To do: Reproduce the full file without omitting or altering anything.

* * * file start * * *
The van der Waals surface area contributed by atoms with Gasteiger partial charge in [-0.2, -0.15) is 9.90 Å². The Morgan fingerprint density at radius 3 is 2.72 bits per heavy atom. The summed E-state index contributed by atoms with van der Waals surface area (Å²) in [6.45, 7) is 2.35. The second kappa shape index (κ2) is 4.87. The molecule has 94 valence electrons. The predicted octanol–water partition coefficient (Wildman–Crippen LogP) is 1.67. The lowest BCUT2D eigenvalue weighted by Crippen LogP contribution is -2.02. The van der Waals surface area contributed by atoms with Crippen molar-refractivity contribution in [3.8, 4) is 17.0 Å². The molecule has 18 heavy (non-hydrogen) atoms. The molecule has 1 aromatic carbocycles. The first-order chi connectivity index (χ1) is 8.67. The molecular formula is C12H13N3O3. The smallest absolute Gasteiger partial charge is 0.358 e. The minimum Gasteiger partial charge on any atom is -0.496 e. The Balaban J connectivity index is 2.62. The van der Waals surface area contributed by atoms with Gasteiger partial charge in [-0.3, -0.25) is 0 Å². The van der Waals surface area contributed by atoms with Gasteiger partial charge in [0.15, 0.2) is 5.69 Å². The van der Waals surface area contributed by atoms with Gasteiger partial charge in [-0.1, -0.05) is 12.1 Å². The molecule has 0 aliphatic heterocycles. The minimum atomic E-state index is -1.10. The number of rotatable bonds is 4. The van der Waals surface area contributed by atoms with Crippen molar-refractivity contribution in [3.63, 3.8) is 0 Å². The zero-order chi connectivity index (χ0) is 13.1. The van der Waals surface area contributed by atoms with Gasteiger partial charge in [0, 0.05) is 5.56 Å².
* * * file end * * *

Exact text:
The van der Waals surface area contributed by atoms with Gasteiger partial charge in [-0.2, -0.15) is 9.90 Å². The Morgan fingerprint density at radius 3 is 2.72 bits per heavy atom. The summed E-state index contributed by atoms with van der Waals surface area (Å²) in [6.45, 7) is 2.35. The second kappa shape index (κ2) is 4.87. The molecule has 94 valence electrons. The predicted octanol–water partition coefficient (Wildman–Crippen LogP) is 1.67. The lowest BCUT2D eigenvalue weighted by Crippen LogP contribution is -2.02. The van der Waals surface area contributed by atoms with Crippen molar-refractivity contribution in [3.8, 4) is 17.0 Å². The molecule has 18 heavy (non-hydrogen) atoms. The molecule has 1 aromatic carbocycles. The first-order chi connectivity index (χ1) is 8.67. The molecular formula is C12H13N3O3. The smallest absolute Gasteiger partial charge is 0.358 e. The minimum Gasteiger partial charge on any atom is -0.496 e. The Balaban J connectivity index is 2.62. The van der Waals surface area contributed by atoms with Gasteiger partial charge in [-0.3, -0.25) is 0 Å². The van der Waals surface area contributed by atoms with Gasteiger partial charge in [0.15, 0.2) is 5.69 Å². The van der Waals surface area contributed by atoms with Gasteiger partial charge in [-0.1, -0.05) is 12.1 Å². The molecule has 0 aliphatic heterocycles. The minimum atomic E-state index is -1.10. The number of rotatable bonds is 4. The van der Waals surface area contributed by atoms with Crippen molar-refractivity contribution in [3.63, 3.8) is 0 Å². The zero-order chi connectivity index (χ0) is 13.1. The van der Waals surface area contributed by atoms with Gasteiger partial charge in [0, 0.05) is 5.56 Å².